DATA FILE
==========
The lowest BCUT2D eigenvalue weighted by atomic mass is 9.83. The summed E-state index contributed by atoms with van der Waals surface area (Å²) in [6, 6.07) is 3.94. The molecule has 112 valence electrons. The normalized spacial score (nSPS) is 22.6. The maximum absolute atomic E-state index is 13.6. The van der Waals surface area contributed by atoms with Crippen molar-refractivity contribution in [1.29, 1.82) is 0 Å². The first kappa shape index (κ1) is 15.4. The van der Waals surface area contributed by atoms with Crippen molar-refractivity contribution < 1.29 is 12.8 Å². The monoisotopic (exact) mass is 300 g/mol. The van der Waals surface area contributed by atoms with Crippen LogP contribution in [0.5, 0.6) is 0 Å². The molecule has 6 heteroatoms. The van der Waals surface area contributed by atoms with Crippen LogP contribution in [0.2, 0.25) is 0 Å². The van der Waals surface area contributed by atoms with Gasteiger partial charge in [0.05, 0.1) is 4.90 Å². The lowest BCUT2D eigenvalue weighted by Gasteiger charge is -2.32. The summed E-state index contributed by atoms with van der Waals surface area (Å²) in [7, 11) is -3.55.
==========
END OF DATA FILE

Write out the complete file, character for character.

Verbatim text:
The lowest BCUT2D eigenvalue weighted by atomic mass is 9.83. The summed E-state index contributed by atoms with van der Waals surface area (Å²) in [6, 6.07) is 3.94. The molecule has 112 valence electrons. The normalized spacial score (nSPS) is 22.6. The maximum absolute atomic E-state index is 13.6. The van der Waals surface area contributed by atoms with Crippen molar-refractivity contribution in [1.29, 1.82) is 0 Å². The first kappa shape index (κ1) is 15.4. The van der Waals surface area contributed by atoms with Crippen molar-refractivity contribution < 1.29 is 12.8 Å². The monoisotopic (exact) mass is 300 g/mol. The van der Waals surface area contributed by atoms with Crippen LogP contribution in [0.5, 0.6) is 0 Å². The molecule has 6 heteroatoms. The van der Waals surface area contributed by atoms with Crippen LogP contribution in [0.2, 0.25) is 0 Å². The van der Waals surface area contributed by atoms with Gasteiger partial charge in [0.05, 0.1) is 4.90 Å². The lowest BCUT2D eigenvalue weighted by Gasteiger charge is -2.32. The summed E-state index contributed by atoms with van der Waals surface area (Å²) in [7, 11) is -3.55.